‘Thunder Knocking on the Door’ at Creative Cauldron at ArtSpace by Julia L. Exline

The Creative Cauldron at ArtSpace presents Thunder Knocking on the Door, a rhythm and blues musical written by Keith Glover, with music and lyrics by three-time Grammy Award winner Keb’ Mo’ and Anderson Edwards. Stephen Gregory Smith directs and choreographs this powerhouse fable full of mythical magic, intense vocals, and very real emotion.

Iyona Blake, Michael Mainwaring, Shayla Simmons, and Malcolm Lee. Photo by Gary Mester - Written in Light Photography.
Iyona Blake, Michael Mainwaring, Shayla Simmons, and Malcolm Lee. Photo by Gary Mester – Written in Light Photography.

Scenic and Costume Deisgner Margie Jervis harkens back to 1966 Alabama among the rusty metal walls of Good Sister’s boarding house. A gnarled tree reaches its branches out over a worn picnic table, and some pots and pans hang over a stove that sits on a dirt floor. Although the set is simple and plain, there is a sense of majesty in the twinkle lights that encircle the tree limbs, and an excitement in the standing microphones that promise a good time. Shiny, flamboyantly cut suits, beehive hairdos, and dresses with blinding sequins share the stage with simple housecoats, and overalls.

The real outstanding element of this show is how lighting and sound works together. Musical Director Amy Conley leads a live band, hidden behind the scenes but rocking the house all the same. Sound Designer Jessica Barber uses effects like thunder and chimes to help enhance the experience, alongside Lighting Designer Zachary A. Dalton, who delivers a truly masterful atmosphere, keeping spot and strobe lights in tune with the beats, as well as matching color with mood and tone.

The production begins with the Dupree family sharing the story of their late patriarch, Jaguar Dupree, thriving blues guitarist and the only man to beat a mysterious trickster named Marvell Thunder (RaMond Thomas) at a “cutting contest.” Marvell swore to return for a re-match, and makes good on his promise years later, winning a priceless, hand-made guitar from Jaguar’s overconfident son, Jr. (Michael Mainwaring), and setting his sights on the other half of the pair, the twin guitar that belongs to Jaguar Jr.’s sister, Glory (Shayla Simmons). When it becomes obvious that Thunder is in fact a supernatural entity, their mother, Good Sister Dupree (Iyona Blake) and Uncle Dregster (Malcolm Lee) fight to save the children’s heirlooms…and perhaps, even their souls.

Fantastical elements combined with raw, piercingly real emotions make this production a real knockout! The vocal performances are strong and beautiful, and the actors all prove to have exceptional comedic timing as well. The lively song “This House is Built” welcomes the audience into the evening, and keeps them entrapped with zappy numbers and energetic dance moves such as “Big Money,” a crowd favorite sung by Mainwaring. Good Sister and Dregster share a strong love, which is jeopardized by her fear and hesitation of getting re-married, shown in the sweet duet, “Believe Me.”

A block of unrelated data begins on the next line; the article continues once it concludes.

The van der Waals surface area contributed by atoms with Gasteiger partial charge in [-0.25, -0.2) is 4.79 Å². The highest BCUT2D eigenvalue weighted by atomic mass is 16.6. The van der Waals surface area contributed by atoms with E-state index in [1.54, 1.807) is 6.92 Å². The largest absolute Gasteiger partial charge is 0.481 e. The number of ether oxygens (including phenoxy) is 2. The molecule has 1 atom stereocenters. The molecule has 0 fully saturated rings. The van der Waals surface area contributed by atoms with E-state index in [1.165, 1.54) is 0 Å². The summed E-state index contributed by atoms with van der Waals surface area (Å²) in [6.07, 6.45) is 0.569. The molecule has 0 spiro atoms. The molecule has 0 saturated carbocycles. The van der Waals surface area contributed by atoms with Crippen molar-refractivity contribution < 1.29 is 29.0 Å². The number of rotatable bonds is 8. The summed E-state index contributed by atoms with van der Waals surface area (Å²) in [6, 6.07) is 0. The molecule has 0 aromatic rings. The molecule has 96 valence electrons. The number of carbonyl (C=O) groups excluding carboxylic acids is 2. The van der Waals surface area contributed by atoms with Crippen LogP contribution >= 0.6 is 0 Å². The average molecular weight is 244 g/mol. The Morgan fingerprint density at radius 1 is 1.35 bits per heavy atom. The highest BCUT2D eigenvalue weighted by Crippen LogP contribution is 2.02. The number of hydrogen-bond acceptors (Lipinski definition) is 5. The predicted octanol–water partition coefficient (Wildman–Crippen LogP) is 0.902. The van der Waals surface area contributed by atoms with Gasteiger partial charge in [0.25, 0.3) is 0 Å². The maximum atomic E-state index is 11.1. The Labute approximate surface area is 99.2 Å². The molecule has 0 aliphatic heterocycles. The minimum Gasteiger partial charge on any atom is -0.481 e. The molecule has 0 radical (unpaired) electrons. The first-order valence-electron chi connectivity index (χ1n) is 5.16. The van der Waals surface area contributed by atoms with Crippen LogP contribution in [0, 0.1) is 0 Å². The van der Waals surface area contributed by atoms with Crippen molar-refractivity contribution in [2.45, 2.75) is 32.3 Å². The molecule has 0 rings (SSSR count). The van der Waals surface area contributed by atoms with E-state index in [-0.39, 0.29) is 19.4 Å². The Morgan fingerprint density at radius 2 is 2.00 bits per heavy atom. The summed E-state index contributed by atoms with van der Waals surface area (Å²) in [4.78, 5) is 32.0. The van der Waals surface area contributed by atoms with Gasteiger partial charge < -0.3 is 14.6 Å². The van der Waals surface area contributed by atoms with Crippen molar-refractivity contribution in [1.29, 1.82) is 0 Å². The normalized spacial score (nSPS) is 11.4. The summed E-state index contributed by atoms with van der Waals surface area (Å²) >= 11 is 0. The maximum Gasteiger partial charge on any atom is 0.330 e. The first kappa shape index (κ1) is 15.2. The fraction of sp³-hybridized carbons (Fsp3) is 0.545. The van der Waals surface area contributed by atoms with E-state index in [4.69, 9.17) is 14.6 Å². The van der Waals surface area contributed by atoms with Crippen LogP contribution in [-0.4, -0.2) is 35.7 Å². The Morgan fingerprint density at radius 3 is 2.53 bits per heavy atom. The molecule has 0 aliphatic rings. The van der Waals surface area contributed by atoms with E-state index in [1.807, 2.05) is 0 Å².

However, the most intense connection onstage is that of Glory and Thunder, who redefine the notion of a “love/hate” relationship. Is Glory being manipulated by a charming magical being, or are her feelings for this mystical stranger real? Thunder also finds himself conflicted in the slow rendition of “Even When You Win, Sometimes You Lose.” He believes that the elemental force of joining these guitars would help save his soul from being turned to stone…but perhaps there is another force that he has overlooked?

Photo: Shayla Simmons, and RaMond Thomas. Photo by Gary Mester Written in Light Photography.
Photo: Shayla Simmons, and RaMond Thomas. Photo by Gary Mester Written in Light Photography.

I was greatly impressed by the strength of these performances, specifically that of Shayla Simmons as Glory Dupree. Starting out as a tragic figure, she finds rejuvenation in the song “I’m Back,” and when tension comes to a head at the final “cutting contest,” her emotion in the song “That Ain’t Right” is enough to make you stop and remind yourself to keep breathing. Simmons is paired perfectly with RaMond Thomas, whose commanding presence as Thunder is one of pure awe and intimidation. This ensemble matches their incredible chemistry with solid direction, and the result is outstanding.

Mythical yet genuine, supernatural but harrowingly real, I highly recommend Thunder Knocking on the Door for an evening of great entertainment.

Running time is two and a half hours, including one 15-minute intermission.

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Thunder Knocking on the Door plays through May 26, 2013 at Creative Cauldron at ArtSpace – 410 South Maple Avenue, in Falls Church, VA. Purchase tickets online.


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